Brat talks tax reform, health care | www.chesterfieldobserver.com

BY RICH GRISET STAFF WRITER


Congressman Dave Brat chats with Lyndon Evans at a Women’s Business Council meeting last week at the Boathouse restaurant in Brandermill.
JAMES HASKINS
After declining an invitation to a public town hall held by local liberal groups in August, U.S. Rep. Dave Brat spoke in front of a friendlier crowd at the Women’s Business Council of the Chesterfield Chamber of Commerce last week.

Since the election of President Donald Trump, Republican politicians – including Brat – have been targeted by liberal groups upset with the new administration and efforts to repeal the Affordable Care Act. Hundreds showed up to chastise Brat during his last town hall meeting in the county, at the Clover Hill Assembly of God in May, after he voted to repeal and replace the ACA. More recently, Brat declined to attend a public meeting organized by local progressive groups, including Indivisible Midlothian, on Aug. 22 in Glen Allen.

It was a calmer scene at the Aug. 31 Chesterfield chamber breakfast, which took place at the Boathouse at Sunday Park and was only open to chamber members. Following an introductory talk touching on Judeo-Christian values, Adam Smith, small government and the founding fathers, the former Randolph-Macon economics professor talked about plans for tax reform, regulatory reform and health care.

Regarding the failure of the Senate to pass a measure to repeal the Affordable Care Act – also known as Obamacare – after a measure had been passed by the House, Brat said he was disappointed.

“I had huge expectations, and they were crushed. We had seven years to get health care policy straight,” Brat said. “We goofed that up. The Senate couldn’t even get to yes on a skinny bill.”

Brat was more upbeat regarding the future of regulatory reform, mentioning that the House had recently passed the Financial CHOICE Act, which would roll back many of the regulatory measures of the Dodd-Frank Wall Street Reform and Consumer Protection Act. Dodd-Frank was signed into law seven years ago in response to the financial crisis of 2007- 2008, adding regulations to nearly all parts of the country’s financial services industry. Many Republicans argue that Dodd-Frank has hurt small businesses.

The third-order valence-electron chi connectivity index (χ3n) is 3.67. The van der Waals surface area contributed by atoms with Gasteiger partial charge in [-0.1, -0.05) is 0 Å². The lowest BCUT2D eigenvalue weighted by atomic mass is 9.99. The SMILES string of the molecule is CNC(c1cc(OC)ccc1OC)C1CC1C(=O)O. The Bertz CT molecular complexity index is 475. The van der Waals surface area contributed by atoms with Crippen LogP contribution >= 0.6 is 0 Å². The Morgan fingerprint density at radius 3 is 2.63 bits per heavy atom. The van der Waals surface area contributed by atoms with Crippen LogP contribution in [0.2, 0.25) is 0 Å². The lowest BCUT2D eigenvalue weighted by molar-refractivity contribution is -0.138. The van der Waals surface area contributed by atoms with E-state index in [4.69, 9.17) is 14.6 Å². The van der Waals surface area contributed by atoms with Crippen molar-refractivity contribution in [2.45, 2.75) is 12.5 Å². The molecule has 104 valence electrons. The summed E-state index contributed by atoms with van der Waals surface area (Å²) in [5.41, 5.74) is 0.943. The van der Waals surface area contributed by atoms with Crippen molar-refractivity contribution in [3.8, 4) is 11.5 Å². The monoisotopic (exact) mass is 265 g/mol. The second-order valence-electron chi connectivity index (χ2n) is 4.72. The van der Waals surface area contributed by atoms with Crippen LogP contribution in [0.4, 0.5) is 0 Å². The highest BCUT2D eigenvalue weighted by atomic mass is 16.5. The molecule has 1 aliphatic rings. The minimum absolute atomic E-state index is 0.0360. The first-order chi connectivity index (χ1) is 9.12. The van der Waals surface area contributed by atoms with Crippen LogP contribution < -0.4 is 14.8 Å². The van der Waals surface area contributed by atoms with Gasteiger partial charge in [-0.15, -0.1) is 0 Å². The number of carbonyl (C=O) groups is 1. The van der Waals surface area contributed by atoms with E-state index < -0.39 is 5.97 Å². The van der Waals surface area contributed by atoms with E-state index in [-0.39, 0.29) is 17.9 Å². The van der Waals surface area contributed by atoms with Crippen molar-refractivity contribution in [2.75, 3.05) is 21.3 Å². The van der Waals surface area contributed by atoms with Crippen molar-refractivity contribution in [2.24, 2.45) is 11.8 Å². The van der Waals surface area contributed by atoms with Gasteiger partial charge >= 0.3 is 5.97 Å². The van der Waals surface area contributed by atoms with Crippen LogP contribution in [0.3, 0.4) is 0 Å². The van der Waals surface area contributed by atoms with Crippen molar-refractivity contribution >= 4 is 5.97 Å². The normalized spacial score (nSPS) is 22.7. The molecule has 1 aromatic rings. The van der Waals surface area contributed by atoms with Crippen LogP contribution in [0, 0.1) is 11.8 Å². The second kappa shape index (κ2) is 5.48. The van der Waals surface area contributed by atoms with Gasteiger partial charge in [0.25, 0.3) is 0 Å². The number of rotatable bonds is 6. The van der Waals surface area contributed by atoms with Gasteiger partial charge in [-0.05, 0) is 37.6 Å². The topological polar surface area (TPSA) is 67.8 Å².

“[The Financial CHOICE Act] passed the House, it’s in the Senate now. We’ll see what happens,” Brat said. “We’ll need to find eight Democrats to go along with that [for it to pass].”

Given that Republicans currently occupy the White House and both houses of Congress, Brat said it would be unacceptable if they were unable to achieve tax reform. “If we fail on taxes, we’re all packing our bags,” he said. “The American people will rightly send us all packing.”

During the question and answer session, chamber member Lyndon Evans asked about the future of health care coverage, mentioning that he had a preexisting condition.

“I need the government’s help to force them to even let me buy health insurance. When we repeal Obamacare, where do I go?” asked Evans.

Brat responded that he had previously supported a measure that would keep preexisting conditions covered, then pivoted to discuss the problems of the Affordable Care Act.

“I didn’t think he answered my question, my concerns,” said Evans, who owns two businesses and said he’d had his own issues with the Affordable Care Act. “I’m happy that he came out here. It was a little too macro for me. I wish he’d addressed more of the issues that affect us.”

Tania Kalentzos, marketing director for Marva, the Galleria of Stone, appreciated Brat’s speech.

“I thought it was wonderful, very insightful. Real talk,” Kalentzos said. “I always appreciate his stance on everything. … He works for the people and not for the government.”

Kalentzos’ coworker Lauren Fulcher agreed.

“He’s definitely draining the swamp, and I think that [Brat] is America’s best chance right now,” Fulcher said. ¦

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